Intel promises Project Athena laptops will have nine hours of real-world battery life

You'll be forgiven for wondering if Intel's Project Athena laptop initiative is a pointless marketing campaign. When Intel presented the idea at CES this January, it was presented with the vaguest of sales launches and a hilariously trite motto: "Laptop innovation based on human understanding".

intel promises project athena laptops will have nine hours of real world battery life

Image: Intel

But ] reports that, like Intel's 2012 Ultrabook program, it led Windows makers to build the first laptops that could compete significantly with The quality of construction, the battery life and the responsiveness of Apple's remarkable MacBook Air, the Athena Project will have at least one specific promise that you can not necessarily expect from a given laptop today: nine full hours of useful life of the battery in the real world.

This is a subject that is close and dear to my heart. Personally I'm looking for high-capacity laptops like Dell's dual-battery ThinkPads and XPS 15 with a 97Wh battery, and I've been following the deceitful claims of battery manufacturers for years. In 2017, I pointed out how LG used a reference tool of an antiquity to claim that its new Gram 14 could last 23.6 hours with a charge, a reference that assumes that you will hardly use your laptop at all, without Wi-Fi, and with the screen set to very low brightness. Today, most manufacturers have updated at least MobileMark 2014, so they are only five years obsolete.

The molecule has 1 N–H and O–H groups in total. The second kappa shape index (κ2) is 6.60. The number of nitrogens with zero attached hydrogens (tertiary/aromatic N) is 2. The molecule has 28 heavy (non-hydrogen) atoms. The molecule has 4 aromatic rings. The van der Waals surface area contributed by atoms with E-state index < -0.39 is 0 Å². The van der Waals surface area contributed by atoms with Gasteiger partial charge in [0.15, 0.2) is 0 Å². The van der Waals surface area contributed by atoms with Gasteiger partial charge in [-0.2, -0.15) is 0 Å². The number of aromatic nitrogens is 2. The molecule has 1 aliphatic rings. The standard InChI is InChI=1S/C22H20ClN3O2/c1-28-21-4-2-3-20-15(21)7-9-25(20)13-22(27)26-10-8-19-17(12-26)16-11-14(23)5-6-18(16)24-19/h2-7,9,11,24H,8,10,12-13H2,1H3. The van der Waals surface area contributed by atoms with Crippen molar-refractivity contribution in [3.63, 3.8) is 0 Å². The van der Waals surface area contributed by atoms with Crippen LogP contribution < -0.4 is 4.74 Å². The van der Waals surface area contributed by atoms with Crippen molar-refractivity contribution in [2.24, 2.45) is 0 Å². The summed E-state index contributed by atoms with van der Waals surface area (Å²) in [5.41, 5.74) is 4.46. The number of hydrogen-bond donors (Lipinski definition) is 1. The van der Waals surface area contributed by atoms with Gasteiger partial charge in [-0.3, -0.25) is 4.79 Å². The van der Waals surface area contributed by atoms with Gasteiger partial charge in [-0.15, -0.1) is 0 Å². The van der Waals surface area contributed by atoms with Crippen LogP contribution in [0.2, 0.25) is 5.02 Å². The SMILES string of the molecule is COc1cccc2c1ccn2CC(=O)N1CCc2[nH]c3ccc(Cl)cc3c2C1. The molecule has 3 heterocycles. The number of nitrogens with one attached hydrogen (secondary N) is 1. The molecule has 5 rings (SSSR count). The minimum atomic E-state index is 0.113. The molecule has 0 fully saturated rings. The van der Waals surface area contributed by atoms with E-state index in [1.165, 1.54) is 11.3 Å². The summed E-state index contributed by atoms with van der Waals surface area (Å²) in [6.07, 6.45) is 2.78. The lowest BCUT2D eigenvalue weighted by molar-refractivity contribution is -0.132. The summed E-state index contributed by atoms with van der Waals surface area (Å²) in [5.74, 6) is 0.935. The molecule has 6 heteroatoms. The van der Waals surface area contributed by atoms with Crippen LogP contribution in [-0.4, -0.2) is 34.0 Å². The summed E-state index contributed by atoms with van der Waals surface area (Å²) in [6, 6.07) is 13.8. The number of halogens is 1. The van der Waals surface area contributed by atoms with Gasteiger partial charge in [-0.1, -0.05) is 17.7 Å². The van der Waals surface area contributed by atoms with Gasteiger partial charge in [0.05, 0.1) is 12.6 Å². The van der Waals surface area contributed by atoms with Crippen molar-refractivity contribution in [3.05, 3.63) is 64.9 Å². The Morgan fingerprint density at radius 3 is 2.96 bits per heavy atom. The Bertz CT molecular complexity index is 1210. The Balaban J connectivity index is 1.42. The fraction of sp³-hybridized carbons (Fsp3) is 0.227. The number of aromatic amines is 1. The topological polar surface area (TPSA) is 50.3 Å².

(My golden rule: halving the battery life of any manufacturer, and you'll be in the right baseball stadium.)

Sure, Intel's definition of battery life In the real world it might be different from yours and mine, but the story of Engadget suggests that the Intel benchmark will mark the right boxes: a wireless web browsing workload, with a lot of other applications running in the background, and a screen brightness higher than before. That's promising, even if Engadget also notes that manufacturers may be using some tricks to get there, such as dimming the screen automatically when you're not around.

When I spoke with Josh Newman from Intel in January (he is vice president of Client Computing and responsible for this initiative), he told me that a better battery life would imply that Intel works closely with OEMs to optimize not only each system but also develop new low-consumption components, all to get to a place where buyers can actually leave the charger at home:

We're trying to get to a place where we can promise or provide a clear expectation that for things that do you do your mobile go-getter, these laptops will last a long time in active use, and you can spend the day with confidence. Every year we will make it bigger and bigger, and when we reach our northern star, it will be like your phone, where you take it out of the charger and do not worry about that.

Newman also told us that sensitive solid-state drives will be a feature of Project Athena laptops, no more slow-rotating dishes, and that we should expect fast Wi-Fi 6 (formerly 802.11x) to be standard. First will be the premium systems, with the expectation that they will be more widely available later in 2020 and 2021. I would also not be surprised if the upcoming Intel 10nm Ice Lake chips are a requirement, seeing how the company has just revealed today that those chips will be sent in June.

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